India-Pakistan tensions threaten South Asia summit

New Delhi accuses Pakistan of masterminding the deadly assault on an Indian army base in Indian-administered Kashmir which raised fears of a new conflict between the nuclear-armed neighbours.

Photo by: AFP (Archive)
Photo by: AFP (Archive)

Flags of Pakistan (L) and India (R) appear hoisted at Wahga border.

Updated Sep 28, 2016

Three other countries on Wednesday followed India's lead and pulled out of a key South Asian summit set to be held in Pakistan. India’s decision follows a deadly attack on an army base in Indian-administered Kashmir. New Delhi blames the assault on a Pakistan-based group.

India on Tuesday pulled out of South Asian Association for Regional Cooperation (SAARC) summit which will be held in Pakistan's capital Islamabad next month. The country cited an increase in cross-border terrorist attacks as tension between the nuclear-armed neighbours escalates.

The decision comes days after New Delhi accused Pakistan of masterminding a deadly assault on an army base in Indian-administered Kashmir this month that killed 18 soldiers.

Hours later India's decision, Bangladesh said it was also pulling out. Afghanistan and Bhutan—both close India allies—have since followed suit, according to a SAARC official who asked not to be named.

"Pakistan has been interfering in our internal affairs for some time," a senior Bangladesh foreign ministry official told AFP, requesting anonymity.

"That's why we have pulled out of the SAARC summit."

An Indian army soldier lays a wreath during a ceremony for Indian army soldiers killed in a gunbattle at the army headquarters in Srinagar. Source: AFP

India claims militants, belonging to the Pakistan-based Jaish-e-Mohammad outfit, snuck across the Line of Control (LoC) and launched the attack, inflicting the biggest loss of life for Indian security forces in the region during the past 14 years.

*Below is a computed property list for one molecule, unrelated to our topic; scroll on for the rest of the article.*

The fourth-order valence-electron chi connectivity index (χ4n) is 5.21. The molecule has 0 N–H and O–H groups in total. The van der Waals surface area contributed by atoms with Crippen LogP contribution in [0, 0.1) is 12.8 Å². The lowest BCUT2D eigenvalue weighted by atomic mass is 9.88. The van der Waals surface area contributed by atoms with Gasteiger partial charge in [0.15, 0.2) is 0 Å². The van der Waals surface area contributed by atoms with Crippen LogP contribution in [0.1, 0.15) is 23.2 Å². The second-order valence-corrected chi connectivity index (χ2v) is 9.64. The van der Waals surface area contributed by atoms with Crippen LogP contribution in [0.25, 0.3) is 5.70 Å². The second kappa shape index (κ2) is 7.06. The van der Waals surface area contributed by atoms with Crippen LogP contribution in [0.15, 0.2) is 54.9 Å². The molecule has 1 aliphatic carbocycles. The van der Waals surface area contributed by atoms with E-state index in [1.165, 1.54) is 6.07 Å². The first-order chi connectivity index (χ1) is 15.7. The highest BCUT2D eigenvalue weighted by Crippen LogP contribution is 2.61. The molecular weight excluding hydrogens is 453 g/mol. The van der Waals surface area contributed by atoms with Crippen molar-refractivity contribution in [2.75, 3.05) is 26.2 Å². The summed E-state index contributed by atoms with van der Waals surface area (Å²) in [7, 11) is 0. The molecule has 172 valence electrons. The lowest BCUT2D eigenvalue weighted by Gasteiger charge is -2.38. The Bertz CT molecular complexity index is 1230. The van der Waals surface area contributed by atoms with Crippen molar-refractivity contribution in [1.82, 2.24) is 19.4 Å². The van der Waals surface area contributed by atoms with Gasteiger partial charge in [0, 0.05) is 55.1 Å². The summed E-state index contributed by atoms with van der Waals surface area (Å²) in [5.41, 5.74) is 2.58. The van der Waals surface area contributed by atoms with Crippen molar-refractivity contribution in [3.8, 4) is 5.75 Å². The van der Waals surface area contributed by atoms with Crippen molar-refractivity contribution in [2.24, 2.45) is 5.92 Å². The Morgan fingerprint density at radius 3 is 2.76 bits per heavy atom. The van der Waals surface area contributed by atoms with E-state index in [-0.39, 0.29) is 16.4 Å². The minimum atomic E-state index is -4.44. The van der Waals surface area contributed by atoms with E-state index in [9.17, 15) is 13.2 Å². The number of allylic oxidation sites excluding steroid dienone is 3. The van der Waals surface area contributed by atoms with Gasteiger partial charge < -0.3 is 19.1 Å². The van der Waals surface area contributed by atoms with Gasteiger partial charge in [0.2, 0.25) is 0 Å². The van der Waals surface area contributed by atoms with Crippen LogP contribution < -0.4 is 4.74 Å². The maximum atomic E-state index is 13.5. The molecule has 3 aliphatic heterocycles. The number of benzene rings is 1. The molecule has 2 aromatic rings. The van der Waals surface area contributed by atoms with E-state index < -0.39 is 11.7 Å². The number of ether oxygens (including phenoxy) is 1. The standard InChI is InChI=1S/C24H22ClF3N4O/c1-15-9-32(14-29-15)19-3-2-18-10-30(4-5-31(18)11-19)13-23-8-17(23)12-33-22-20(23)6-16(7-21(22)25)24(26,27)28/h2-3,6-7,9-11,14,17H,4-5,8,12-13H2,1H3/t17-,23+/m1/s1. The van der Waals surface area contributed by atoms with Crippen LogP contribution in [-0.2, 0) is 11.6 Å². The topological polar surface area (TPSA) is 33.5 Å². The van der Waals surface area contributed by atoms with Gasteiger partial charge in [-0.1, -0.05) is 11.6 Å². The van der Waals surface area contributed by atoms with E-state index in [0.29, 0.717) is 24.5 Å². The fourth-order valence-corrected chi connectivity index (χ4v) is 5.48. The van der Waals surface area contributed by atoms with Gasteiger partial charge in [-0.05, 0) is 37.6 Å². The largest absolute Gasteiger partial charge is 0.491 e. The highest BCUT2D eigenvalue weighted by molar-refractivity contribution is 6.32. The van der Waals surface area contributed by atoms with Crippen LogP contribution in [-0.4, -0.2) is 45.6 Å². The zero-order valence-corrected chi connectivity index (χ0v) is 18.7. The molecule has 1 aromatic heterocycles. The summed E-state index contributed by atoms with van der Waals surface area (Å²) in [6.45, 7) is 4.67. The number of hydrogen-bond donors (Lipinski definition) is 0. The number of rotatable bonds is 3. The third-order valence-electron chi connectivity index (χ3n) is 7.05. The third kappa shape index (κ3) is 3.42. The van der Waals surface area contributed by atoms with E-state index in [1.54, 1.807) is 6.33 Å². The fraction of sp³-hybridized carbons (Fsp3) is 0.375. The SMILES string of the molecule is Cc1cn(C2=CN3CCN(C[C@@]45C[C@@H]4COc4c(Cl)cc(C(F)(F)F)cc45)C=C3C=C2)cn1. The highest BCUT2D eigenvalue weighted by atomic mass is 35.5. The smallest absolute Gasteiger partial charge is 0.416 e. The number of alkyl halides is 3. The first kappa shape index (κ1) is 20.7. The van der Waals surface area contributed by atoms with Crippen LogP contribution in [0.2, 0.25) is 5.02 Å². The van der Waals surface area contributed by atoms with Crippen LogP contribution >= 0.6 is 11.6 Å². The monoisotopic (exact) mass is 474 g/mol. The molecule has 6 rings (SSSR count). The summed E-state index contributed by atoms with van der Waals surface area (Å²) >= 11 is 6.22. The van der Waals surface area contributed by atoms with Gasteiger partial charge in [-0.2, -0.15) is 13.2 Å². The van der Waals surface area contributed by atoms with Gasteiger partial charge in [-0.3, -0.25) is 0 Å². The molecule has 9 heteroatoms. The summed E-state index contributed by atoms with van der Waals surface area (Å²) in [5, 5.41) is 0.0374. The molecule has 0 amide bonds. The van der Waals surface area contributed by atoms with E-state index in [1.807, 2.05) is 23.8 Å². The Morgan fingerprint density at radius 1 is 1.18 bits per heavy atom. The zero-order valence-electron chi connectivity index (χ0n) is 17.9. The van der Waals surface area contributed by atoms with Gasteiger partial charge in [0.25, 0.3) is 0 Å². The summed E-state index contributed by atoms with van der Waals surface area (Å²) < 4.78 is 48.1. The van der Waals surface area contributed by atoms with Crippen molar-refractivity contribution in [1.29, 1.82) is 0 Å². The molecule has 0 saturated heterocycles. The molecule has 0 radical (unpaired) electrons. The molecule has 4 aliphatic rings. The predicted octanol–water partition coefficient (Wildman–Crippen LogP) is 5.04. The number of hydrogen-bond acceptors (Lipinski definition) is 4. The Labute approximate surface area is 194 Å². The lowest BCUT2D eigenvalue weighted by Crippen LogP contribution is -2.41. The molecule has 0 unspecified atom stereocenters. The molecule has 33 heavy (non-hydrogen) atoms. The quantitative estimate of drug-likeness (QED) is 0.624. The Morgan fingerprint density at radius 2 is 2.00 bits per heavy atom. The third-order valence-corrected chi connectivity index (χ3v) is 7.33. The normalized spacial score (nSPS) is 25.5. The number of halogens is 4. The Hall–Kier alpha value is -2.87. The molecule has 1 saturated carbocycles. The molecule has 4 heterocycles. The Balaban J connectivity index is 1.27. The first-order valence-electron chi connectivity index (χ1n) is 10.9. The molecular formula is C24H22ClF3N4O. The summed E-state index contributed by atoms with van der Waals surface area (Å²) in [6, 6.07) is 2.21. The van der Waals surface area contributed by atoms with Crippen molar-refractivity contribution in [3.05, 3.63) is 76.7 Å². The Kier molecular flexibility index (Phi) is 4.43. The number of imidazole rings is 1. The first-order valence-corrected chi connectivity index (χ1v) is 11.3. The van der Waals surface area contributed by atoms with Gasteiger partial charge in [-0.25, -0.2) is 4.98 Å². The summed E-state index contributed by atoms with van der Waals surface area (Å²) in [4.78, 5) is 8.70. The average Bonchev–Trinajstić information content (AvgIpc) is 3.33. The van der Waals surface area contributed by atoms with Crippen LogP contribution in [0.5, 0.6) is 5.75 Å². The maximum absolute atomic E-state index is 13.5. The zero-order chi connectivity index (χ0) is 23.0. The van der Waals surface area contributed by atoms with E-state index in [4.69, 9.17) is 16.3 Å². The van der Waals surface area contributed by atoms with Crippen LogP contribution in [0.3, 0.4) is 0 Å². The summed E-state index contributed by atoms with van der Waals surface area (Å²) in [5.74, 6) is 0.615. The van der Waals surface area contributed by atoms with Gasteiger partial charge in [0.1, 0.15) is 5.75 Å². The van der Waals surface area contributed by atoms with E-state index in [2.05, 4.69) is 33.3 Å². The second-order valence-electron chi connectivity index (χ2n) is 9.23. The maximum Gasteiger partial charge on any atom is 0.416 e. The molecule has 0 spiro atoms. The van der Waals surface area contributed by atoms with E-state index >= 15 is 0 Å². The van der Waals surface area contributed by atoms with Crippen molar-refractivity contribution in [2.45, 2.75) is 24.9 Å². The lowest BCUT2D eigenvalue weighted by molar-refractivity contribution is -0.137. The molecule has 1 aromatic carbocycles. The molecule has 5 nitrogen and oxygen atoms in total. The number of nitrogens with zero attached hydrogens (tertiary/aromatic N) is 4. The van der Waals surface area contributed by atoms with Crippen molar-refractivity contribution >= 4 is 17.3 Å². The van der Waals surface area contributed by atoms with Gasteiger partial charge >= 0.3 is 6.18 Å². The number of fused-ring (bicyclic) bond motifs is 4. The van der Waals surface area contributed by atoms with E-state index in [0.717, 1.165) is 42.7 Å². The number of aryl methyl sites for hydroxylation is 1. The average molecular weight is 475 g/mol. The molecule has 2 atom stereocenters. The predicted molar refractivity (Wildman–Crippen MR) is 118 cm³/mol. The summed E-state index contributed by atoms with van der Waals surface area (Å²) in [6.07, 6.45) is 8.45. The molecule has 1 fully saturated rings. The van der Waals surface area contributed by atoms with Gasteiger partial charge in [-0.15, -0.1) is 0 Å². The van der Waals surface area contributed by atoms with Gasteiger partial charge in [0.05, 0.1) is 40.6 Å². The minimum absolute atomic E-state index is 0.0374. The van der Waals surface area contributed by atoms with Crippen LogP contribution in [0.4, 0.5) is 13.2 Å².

LoC is the de facto border dividing the disputed Kashmir region between India and Pakistan. Both countries lay claim to Kashmir in its entirety. The fenced border is heavily guarded and mined on both sides.

"India has conveyed to current SAARC Chair Nepal that increasing cross-border terrorist attacks in the region...have created an environment that is not conducive to the successful holding of the 19th SAARC Summit," the Indian foreign ministry said in a statement.

"In the prevailing circumstances, the government of India is unable to participate in the proposed summit in Islamabad."

The SAARC summit, which brings together eight member states in the region, is scheduled to be held in Islamabad on November 9-10.

Earlier in January this year, the outlawed Jaish-e-Mohammad group was implicated in a similar attack on an Indian air force base in Pathankot area of India's Punjab state. The attack left seven soldiers dead.

India Pakistan trade barbs

Addressing the UN General Assembly on Monday, Indian Foreign Minister Sushma Swaraj said: "Pakistan remains in denial. It persists in the belief that such attacks will enable it to obtain the territory it covets.